Everything you need to know about maggots and how to fish with them

Everything you need to know about maggots and how to fish with them

The maggots is without the most popular choice for bait amongst anglers. Regardless of colour or type, manufacturers easily sell thousands of gallons of the bait during peak fishing months. 

Knowing how to properly use them as your bait is one of the key factors in ensuring that your fishing trips are as fruitful as ever, so because of this, we’ve written this article in the hopes of presenting the key information you need regarding maggots.

So, without further adieu, here are the main things you need to know about maggots and fishing practices with them.

How maggots are grown and manufactured

Maggots come naturally from eggs laid down by blow flies. These specific species of flies lay their eggs down on dead animal carcasses or decaying meat and fish. With great ability to smell potential grounds for laying eggs, blowflies have no problems scattering them across different areas.

If we’re talking about commercial maggots produced in a factory setting, then of course, the whole process is a bit different. These companies usually purchase dead animal carcasses of pigs, cows, sheep, etc. from slaughterhouses to provide feeding opportunities for their maggots.

The typical growing time for a single maggots to reach its maximum size is typically around 5 days, depending on the conditions in climate that they’re growing in. Just as it stops growing, the maggot becomes suitable for angling use.

Another pro tip for maggot use that not enough people talk about is their storage. If kept in cool conditions, maggots can stay alive up to a week. So, if you’re stacking up before your fishing trip, this is good to know if you won’t be using them immediately.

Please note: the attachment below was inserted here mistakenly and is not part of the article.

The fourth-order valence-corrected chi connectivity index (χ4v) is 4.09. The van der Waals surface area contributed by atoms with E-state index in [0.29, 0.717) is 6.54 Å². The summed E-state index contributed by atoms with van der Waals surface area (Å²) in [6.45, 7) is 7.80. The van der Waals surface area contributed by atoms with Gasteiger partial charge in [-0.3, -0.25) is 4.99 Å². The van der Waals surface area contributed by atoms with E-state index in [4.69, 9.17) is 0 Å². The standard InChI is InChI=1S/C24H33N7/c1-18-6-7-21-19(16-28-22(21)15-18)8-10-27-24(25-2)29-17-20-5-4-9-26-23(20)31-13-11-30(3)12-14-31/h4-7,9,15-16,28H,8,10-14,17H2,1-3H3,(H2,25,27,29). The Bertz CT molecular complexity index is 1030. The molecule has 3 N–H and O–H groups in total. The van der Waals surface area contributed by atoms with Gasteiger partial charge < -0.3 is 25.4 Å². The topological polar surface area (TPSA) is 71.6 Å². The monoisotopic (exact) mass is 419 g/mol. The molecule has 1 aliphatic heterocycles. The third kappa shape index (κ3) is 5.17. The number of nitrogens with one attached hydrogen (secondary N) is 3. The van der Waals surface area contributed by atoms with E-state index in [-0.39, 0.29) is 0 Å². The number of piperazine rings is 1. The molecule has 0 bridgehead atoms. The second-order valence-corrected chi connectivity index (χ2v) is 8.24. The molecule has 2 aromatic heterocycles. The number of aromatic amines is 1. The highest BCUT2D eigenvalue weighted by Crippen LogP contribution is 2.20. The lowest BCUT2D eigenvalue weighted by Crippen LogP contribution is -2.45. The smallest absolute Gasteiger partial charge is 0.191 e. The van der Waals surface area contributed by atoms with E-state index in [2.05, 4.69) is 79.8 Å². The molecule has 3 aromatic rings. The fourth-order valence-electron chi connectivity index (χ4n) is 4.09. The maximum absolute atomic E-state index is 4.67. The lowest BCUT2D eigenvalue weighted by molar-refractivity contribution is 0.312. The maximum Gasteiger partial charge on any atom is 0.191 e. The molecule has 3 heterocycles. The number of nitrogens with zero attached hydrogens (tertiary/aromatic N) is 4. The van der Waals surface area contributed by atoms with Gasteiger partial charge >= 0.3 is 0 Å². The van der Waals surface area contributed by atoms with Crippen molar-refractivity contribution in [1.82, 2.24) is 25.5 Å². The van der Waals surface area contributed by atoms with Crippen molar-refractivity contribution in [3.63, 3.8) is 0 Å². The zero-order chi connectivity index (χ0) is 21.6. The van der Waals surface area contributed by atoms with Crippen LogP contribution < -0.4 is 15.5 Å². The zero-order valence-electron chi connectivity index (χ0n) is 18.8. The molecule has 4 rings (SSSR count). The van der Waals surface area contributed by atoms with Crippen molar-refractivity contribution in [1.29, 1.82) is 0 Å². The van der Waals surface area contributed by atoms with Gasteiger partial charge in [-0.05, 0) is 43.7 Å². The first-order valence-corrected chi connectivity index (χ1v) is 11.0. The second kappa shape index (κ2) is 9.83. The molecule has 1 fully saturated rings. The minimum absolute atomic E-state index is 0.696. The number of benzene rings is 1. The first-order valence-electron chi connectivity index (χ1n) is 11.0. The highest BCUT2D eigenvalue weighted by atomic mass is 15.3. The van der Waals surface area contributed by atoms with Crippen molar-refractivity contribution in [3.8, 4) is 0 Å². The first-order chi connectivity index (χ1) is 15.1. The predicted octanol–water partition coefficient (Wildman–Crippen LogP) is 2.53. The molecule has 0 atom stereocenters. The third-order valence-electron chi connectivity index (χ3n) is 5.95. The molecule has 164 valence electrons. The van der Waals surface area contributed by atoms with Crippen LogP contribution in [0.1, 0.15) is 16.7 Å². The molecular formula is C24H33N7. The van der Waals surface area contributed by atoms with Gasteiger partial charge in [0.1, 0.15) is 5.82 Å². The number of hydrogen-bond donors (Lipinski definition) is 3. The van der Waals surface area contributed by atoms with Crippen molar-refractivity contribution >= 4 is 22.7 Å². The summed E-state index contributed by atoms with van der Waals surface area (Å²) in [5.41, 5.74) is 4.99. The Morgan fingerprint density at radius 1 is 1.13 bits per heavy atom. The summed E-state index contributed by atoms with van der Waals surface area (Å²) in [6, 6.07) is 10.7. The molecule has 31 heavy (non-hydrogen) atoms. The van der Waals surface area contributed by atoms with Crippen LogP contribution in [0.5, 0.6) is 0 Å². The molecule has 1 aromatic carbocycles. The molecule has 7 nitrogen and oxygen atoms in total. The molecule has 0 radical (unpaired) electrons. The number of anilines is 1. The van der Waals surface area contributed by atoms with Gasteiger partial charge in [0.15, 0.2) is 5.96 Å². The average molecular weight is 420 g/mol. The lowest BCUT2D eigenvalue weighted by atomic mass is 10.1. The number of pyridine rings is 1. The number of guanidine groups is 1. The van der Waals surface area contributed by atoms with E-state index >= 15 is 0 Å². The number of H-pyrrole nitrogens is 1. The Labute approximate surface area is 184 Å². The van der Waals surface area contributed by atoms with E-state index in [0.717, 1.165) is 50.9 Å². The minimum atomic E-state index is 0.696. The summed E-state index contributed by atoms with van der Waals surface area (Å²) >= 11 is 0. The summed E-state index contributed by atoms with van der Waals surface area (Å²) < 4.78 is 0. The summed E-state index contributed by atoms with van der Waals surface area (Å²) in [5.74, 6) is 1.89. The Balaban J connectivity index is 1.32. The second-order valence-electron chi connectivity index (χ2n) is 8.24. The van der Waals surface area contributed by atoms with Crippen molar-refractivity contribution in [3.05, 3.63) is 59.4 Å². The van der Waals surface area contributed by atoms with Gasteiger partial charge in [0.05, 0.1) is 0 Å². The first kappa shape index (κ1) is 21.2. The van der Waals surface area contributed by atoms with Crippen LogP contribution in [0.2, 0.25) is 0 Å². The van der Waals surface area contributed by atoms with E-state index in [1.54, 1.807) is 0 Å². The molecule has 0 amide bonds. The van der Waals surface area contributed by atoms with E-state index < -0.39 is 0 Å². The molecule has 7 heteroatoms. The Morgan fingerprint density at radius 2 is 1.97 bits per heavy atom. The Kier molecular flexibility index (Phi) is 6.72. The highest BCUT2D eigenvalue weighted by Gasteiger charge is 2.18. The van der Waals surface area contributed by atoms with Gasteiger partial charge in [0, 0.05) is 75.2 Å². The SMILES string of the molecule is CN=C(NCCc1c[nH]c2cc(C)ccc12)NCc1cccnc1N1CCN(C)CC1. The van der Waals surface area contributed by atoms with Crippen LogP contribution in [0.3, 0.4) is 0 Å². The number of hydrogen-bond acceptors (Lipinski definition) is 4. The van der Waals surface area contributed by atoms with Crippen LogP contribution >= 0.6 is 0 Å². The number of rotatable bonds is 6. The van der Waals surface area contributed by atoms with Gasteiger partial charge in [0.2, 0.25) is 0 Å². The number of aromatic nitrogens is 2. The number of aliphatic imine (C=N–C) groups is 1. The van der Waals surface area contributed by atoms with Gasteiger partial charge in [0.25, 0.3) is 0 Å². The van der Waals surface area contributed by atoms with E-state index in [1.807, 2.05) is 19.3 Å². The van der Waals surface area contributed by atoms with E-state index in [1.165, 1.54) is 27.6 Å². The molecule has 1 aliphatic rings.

Even lower temperatures can help maggots survive for up to a month, however, many experts argue that their bait potential at that stage is a bit compromised.

Taking care of your maggots

When you buy a set of maggots from your local tackle shop, they’ll typically come in a container filled with sawdust or a similar material. This is typically enough to ensure that they’re clean and have a proper place to be in.

However, it’s important to note that not all angling shops sell them this way. If that’s the case for you, then you might want to ensure a proper container for them. Simply riddle them a couple of times, and fill your container with sawdust.

To take your maggots to the next level, you might want to add some flavor enhancers to attract more fish when you’re angling. They usually come in liquid or powder. Give some time (at least 20 minutes or so) for the flavor to be absorbed by the maggots.

Congratulations, you got yourself a proper self of bait and you’re ready so set off fishing.

How to fish maggots

It’s typical for maggots to be used either in bunches or as single worms. In order to properly hook them up to your set up, attach your maggots by the thick end through the middle. 

single maggot

If you want to use two of them at the same, attach one through the thick end of the hook and then leave the other one on the pointy end.

For use in bunches, maggots can be a great asset to your groundbait. You can either incorporate them into your fish mix that you're planning to use live, or have them killed with boiling water.

Bunch of maggots

By staying a bit in the water they will become thinner and easier to incorporate in your bait.

Finally, there’s the amount of maggots to consider for your fishing trip. This largely depends on the time of water you're fishing in. Stillwater will require less since the bait will pretty much be in the same place, whereas flowing water might mean a gallon of maggots for a single trip.

All in all

In this article we’ve discussed the essentials of maggots. They are a wonderful piece of bait to include into your arsenal and with these tips and info, we’re sure you’ll have a successful fishing trip.

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